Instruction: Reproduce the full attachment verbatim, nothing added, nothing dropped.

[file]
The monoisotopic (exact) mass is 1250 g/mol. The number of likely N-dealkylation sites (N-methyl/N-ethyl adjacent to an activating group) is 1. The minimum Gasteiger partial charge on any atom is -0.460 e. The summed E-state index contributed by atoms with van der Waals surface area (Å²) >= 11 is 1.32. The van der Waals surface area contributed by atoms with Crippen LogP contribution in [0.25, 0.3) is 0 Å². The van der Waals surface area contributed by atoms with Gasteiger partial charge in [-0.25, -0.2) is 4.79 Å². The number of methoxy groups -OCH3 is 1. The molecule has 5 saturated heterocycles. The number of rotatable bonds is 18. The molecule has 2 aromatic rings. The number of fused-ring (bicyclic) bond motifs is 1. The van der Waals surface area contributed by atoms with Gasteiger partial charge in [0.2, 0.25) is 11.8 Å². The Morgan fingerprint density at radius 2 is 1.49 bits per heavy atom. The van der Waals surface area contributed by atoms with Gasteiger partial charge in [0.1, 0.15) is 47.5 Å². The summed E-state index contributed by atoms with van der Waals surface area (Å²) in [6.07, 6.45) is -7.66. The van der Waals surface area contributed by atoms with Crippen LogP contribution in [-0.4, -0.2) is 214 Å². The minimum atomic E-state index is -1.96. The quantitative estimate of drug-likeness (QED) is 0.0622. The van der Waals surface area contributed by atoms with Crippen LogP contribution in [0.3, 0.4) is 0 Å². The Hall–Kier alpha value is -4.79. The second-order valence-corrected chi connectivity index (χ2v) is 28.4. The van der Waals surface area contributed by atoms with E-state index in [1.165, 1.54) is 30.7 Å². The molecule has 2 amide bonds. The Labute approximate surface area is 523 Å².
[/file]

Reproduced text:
The monoisotopic (exact) mass is 1250 g/mol. The number of likely N-dealkylation sites (N-methyl/N-ethyl adjacent to an activating group) is 1. The minimum Gasteiger partial charge on any atom is -0.460 e. The summed E-state index contributed by atoms with van der Waals surface area (Å²) >= 11 is 1.32. The van der Waals surface area contributed by atoms with Crippen LogP contribution in [0.25, 0.3) is 0 Å². The van der Waals surface area contributed by atoms with Gasteiger partial charge in [-0.25, -0.2) is 4.79 Å². The number of methoxy groups -OCH3 is 1. The molecule has 5 saturated heterocycles. The number of rotatable bonds is 18. The molecule has 2 aromatic rings. The number of fused-ring (bicyclic) bond motifs is 1. The van der Waals surface area contributed by atoms with Gasteiger partial charge in [0.2, 0.25) is 11.8 Å². The Morgan fingerprint density at radius 2 is 1.49 bits per heavy atom. The van der Waals surface area contributed by atoms with Gasteiger partial charge in [0.1, 0.15) is 47.5 Å². The summed E-state index contributed by atoms with van der Waals surface area (Å²) in [6.07, 6.45) is -7.66. The van der Waals surface area contributed by atoms with Crippen LogP contribution in [-0.4, -0.2) is 214 Å². The minimum atomic E-state index is -1.96. The quantitative estimate of drug-likeness (QED) is 0.0622. The van der Waals surface area contributed by atoms with Crippen LogP contribution in [0.3, 0.4) is 0 Å². The Hall–Kier alpha value is -4.79. The second-order valence-corrected chi connectivity index (χ2v) is 28.4. The van der Waals surface area contributed by atoms with E-state index in [1.165, 1.54) is 30.7 Å². The molecule has 2 amide bonds. The Labute approximate surface area is 523 Å².